‘Big challenge’ ahead for procurement, grants reporting under DATA Act

It took  federal agencies’ four years to go from introduction to implementation of the Digital Accountability and Transparency Act, so what will it take to get 2,300 grant-making programs and 3,200 procurement offices to do the same?

The Office of Management and Budget recommends three steps to help expedite the process: continue to standardize data, use auto-populating technology, and use IT open standards for developing any new tools needed along the way.

The recommendations are part of OMB’s recent report on the DATA Act’s two-part Section 5 pilot, which covers federal grants and federal contracts. The grants pilot ended, but the procurement side will continue through February.

“The procurement pilot demonstrates that burden is reduced and efficiencies are achieved when data already provided to the federal government is re-used,” OMB said. “The procurement pilot results also demonstrate that reporting can be streamlined when technology standards are open. The grants test pilots demonstrate that the following conditions can reduce recipients’ burden: (I) required reporting data elements are defined in a central open repository, (2) reported data is collected centrally, (3) data can be re-used and auto populated across government, and (4) available resources explain requirements and business processes where needed.”

Advertisement

Hudson Hollister, founder and executive director of the Data Coalition, told Federal News Radio his hope is that grant-making offices and contracting offices will see the benefit to standardized spending reports.

“It is really significant for us that the White House now says that we should have a comprehensive taxonomy for recipient reporting,” Hollister said. “This is the new infrastructure of grantee reporting and of contractor reporting and it means cheaper compliance for grantees and contractors, it means better transparency for the public, and it means much better management and analytics for the government.”

Hollister acknowledged, however, that getting grant-making and contracting offices on board will be a heavy lift.

“The DATA Act was very hard; the Treasury Department had to come up with the DAIMS [DATA Act Information Model Schema], had to force all of the agencies, over 100 of them, to report information following the DAIMS,” Hollister said. “The same challenge is going to happen in grantee and contractor reporting. Someone’s going to have to say, ‘This is the taxonomy folks. You have to follow it,’ and then someone’s going to have to force all 2,300 of those grant-making program offices, and however many contract officers there are, procurement offices, force them all to follow it and I’m sure that is going to be a big challenge.”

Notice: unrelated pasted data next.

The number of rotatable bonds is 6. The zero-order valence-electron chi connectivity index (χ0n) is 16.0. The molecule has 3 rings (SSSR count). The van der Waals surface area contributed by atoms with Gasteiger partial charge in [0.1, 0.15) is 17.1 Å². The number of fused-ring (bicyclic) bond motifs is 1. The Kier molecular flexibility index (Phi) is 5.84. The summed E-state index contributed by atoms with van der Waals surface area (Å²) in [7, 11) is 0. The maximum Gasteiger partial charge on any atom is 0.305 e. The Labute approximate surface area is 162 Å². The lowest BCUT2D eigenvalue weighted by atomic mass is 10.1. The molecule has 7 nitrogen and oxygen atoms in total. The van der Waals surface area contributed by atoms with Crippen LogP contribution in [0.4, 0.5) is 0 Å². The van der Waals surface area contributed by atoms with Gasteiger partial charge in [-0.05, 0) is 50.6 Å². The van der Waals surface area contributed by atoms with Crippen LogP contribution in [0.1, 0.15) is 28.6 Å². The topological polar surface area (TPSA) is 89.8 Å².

Double the DAIMS power

The Department of Health and Human Services handled the grants side of the pilot, while OMB’s Office of Federal Procurement Policy led the procurement side with the help of the General Services Administration’s 18F, and looked at certified payroll data.

Data collection for the pilots began in March. The report covers reporting and analysis through July.

“The objective of the procurement pilot was to explore burden reduction by building and testing an online proof of concept tool,” OMB said in its report. “This application would centralize collection of all reporting requirements under the Federal Acquisition Regulation (FAR), rather than require contractors to submit reports to multiple locations and in multiple formats. Contractors would now report information only once and in a single location. The goals of the grants pilot were to find opportunities to create new common data standards, to build tools to increase efficiencies in reporting, and to provide resources for lowering the administrative burden on awardees and the government workforce.”

With one standardized way of reporting, while offices might still submit varying information, all of it would be in one “data dictionary” and the software could differentiate and automate that information, Hollister said.

And whoever is in charge of that taxonomy isn’t starting from scratch. They can — and should — start with the DAIMS, Hollister said.

“It should match the DAIMS, rather than being built independently,” Hollister said. “For example, a grant reporting taxonomy should use the same data fields as the DAIMS to identify the funding agency, recipient, and award identification of each grant. That way, information reported by grantees using this new taxonomy could be automatically searched together with the information that is already being reported by agencies under the DATA Act.”

Hollister said one of the biggest problems when it comes to managing grants and contracts, is that the information agencies report on their grants and contracts don’t match up with what grantees and contractors report in their books.

Using DAIMS, that information could be checked on both sides.

“Make sure whatever they build is built off the DAIMS,” Hollister said. “That’s going to make everything doubly powerful. Imagine if all of these thousands of different forms that grantees have to file, imagine if that whole dataset was instantly interoperable with all the stuff that agencies are reporting.”

As for who is in charge of creating that “comprehensive taxonomy,” Hollister said ideally OMB would give a strong mandate to build a common data structure, “to build the common data structure, test it, and impose it across all of the government’s grant-making program offices.”